Most life learning families who’ve been doing this a while run across the question How can children possibly learn outside of school? online, likely because many of us seek out the discussion with other like-minded unschooling familes.  But in the real world with our friends, acquaintances, and sometimes our family they keep their minds and mouths shut like a trap.

It its way it’s almost humorous.

Keeping one’s children out of school and not imposing home-curriculum is a fringe choice in this country.  Given that, I think part of the reason this conversation doesn’t happen is many of us prefer to think of fringe people as being, well, wrong.  When we see their choices working out well it’s a bit uncomfortable.  Thus it’s much easier to think of my kids or myself as some kind of an exception to the rule.  The kids are either “bright”, or I am a super-hard working mama administrating organized curriculum and I have extraordinary “patience” to spend so much of my time with my own children (why children are assumed to be such a horrible group of people to be forced to mingle with is the subject of another article).

Last Friday I volunteered at our local historic theatre for a movie showing. As we volunteers milled about in the lobby I struck up a conversation with my seventh-grade English teacher B. (I am 33 so I took her class almost twenty years anon). The subject came up of the G. family, neighbors I had known as a child.  They were a wonderful family with three kids, a warm and cluttered house, lovely home-cooked food, a garden and an impressive treehouse.  They were also homeschooled, and back in the day they were the only homeschoolers I knew.

I told B. I’d run across the youngest child D. at the grocer’s; he had grown from the small boy I knew to a very tall young man barely recognizable to me (although recognize him I did). When I spoke to D. I brought up homeschooling and he’d told me he disliked it and felt much happier when he’d been enrolled in school (that was about as much time we had before his employer needed him again).  Relating this story to B. I’d meant to convey my amusement that as an adult who’s thrown herself into the world of learning with her children, at least one member of the seminal family I knew as The Homeschoolers on first blush wasn’t sharing my enthusiasm.  But my ex-teacher B. interrupted my story to offer:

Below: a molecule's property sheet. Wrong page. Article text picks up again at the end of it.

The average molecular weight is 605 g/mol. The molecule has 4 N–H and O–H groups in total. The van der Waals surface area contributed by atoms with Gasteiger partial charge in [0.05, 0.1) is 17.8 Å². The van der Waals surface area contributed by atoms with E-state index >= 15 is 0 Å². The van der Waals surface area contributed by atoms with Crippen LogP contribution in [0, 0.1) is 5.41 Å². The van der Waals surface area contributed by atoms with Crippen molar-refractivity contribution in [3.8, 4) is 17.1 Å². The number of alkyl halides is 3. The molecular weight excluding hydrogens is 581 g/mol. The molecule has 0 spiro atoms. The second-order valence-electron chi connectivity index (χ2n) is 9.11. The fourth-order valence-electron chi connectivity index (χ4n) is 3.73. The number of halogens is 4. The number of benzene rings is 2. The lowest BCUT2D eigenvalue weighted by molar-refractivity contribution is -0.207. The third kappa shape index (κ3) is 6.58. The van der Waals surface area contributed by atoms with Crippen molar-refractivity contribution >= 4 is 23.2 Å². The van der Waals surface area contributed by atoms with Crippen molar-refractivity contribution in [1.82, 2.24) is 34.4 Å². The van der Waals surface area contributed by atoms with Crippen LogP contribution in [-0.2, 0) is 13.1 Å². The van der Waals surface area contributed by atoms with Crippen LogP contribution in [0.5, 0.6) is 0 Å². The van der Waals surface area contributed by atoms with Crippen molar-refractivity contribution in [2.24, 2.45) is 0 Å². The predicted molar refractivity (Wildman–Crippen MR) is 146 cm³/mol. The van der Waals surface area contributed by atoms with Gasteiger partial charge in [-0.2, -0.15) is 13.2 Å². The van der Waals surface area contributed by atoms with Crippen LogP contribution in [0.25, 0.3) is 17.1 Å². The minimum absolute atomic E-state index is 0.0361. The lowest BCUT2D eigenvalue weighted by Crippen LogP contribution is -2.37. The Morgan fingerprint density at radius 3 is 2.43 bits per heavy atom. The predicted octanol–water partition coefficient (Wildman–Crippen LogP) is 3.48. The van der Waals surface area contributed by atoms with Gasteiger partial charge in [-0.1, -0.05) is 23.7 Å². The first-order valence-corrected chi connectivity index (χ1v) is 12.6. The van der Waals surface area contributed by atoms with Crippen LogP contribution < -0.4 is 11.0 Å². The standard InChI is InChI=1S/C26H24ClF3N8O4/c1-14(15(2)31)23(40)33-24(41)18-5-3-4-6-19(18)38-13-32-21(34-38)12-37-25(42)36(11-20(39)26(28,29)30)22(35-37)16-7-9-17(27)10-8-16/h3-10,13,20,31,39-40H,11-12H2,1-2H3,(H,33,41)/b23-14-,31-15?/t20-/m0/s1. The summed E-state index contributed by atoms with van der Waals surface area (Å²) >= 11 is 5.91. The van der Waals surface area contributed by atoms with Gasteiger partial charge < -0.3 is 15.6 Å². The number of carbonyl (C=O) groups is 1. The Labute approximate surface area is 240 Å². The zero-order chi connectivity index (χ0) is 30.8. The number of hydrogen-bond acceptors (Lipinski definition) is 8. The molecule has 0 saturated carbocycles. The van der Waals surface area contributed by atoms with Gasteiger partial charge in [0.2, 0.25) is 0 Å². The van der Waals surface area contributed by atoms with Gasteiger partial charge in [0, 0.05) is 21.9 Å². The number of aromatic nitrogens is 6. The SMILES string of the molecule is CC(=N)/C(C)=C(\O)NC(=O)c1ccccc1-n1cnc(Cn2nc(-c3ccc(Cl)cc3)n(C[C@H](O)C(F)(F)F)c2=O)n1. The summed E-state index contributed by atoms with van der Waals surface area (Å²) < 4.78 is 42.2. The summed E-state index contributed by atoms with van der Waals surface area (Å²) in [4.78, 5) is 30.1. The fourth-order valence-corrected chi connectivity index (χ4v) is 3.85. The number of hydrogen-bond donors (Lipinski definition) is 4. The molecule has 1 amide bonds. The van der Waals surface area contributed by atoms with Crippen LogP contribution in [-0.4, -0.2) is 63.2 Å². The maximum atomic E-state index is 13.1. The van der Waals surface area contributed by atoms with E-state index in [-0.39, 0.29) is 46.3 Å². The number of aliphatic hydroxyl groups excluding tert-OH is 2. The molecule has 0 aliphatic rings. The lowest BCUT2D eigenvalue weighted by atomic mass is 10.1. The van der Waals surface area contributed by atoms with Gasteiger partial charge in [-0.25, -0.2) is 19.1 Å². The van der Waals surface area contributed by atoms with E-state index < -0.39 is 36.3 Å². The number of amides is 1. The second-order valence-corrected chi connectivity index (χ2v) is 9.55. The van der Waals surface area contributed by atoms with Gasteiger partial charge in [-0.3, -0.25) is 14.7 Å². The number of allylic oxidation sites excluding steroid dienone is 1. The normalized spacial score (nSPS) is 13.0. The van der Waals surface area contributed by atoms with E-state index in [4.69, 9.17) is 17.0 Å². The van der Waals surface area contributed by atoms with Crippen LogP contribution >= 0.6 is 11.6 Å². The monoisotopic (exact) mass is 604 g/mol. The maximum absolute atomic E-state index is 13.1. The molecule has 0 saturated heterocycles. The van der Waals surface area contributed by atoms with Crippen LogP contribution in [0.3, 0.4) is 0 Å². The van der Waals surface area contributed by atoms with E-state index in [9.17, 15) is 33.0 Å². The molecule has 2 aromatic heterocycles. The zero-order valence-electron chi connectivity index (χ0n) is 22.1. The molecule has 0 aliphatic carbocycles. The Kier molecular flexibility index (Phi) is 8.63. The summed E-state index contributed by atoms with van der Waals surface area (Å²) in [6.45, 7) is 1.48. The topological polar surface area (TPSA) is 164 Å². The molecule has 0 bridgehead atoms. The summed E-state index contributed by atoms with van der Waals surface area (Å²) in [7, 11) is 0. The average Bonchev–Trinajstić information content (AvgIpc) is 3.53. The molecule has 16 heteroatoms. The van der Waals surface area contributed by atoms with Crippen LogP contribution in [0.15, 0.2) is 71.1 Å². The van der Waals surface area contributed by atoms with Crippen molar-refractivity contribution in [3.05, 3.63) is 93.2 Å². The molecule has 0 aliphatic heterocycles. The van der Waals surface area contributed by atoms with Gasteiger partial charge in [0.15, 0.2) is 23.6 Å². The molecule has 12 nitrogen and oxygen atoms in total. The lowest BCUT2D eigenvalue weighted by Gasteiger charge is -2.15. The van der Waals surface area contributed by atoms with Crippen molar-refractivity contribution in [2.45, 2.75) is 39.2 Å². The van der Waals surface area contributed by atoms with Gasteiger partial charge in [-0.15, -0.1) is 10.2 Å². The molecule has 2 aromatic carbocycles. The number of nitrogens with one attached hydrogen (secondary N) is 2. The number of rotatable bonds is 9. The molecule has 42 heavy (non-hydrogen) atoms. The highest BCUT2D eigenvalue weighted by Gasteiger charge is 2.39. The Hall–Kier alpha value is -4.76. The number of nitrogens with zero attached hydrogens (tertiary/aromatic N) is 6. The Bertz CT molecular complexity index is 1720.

“Well, I think you’re probably being more thorough than S. [the children’s mother].  You know, the girls had reading comprehension issues.  I mean nothing against S. but I’m sure you’re more…” she trailed off (more what?).

Get that?  My ex-English teacher immediately assumed, first, I was teaching reading and, secondly, whatever impressions made by the G. girls were evidence of some inherent deficiency of the homeschool model (not say, the fact different children show different abilities at different ages, or B.’s own bias in favor of compulsory schooling).  The fact my kids were performing to her standards meant I was doing something extra awesome that apparently most parents couldn’t or wouldn’t be willing to do.

Now when I hear the oft-spoken rather narrow-minded ideas of how children learn I sometimes speak up and sometimes I merely listen.  In this case I said the first thing that came to mind. “It’s funny you’d say that, because both my children were early readers but I never ‘taught’ them how to read.”

“Well, but you read to your children,” she responded earnestly (and how does she know this I wonder?). Then she quickly amended, “I’m not saying S. didn’t read to her kids, it’s just…” and the conversation once again puttered out awkwardly.

Many unschoolers know exactly where B. went next.  She asked, “How long are you planning on keeping them out of school?”

Right, because even though my kids are so obviously flourishing (so well my six year old son did the raffle drawing on stage that night, reading numbers loud and clear and showing a great deal of gravitas in the public eye), truly this must be either a quirk, or they are “brilliant” or “clever”, or I am doing some kind of hard-core educational stuff that I will surely not be able to keep up with (this reminds me of some of the points on “The Bitter Homeschooler’s Wish List”1).  There was in B.’s mind no curiosity as to what we were actually doing for our education; experiences of “academic achievement” must only stem from innate brilliance or school-like strategies of imposed learning.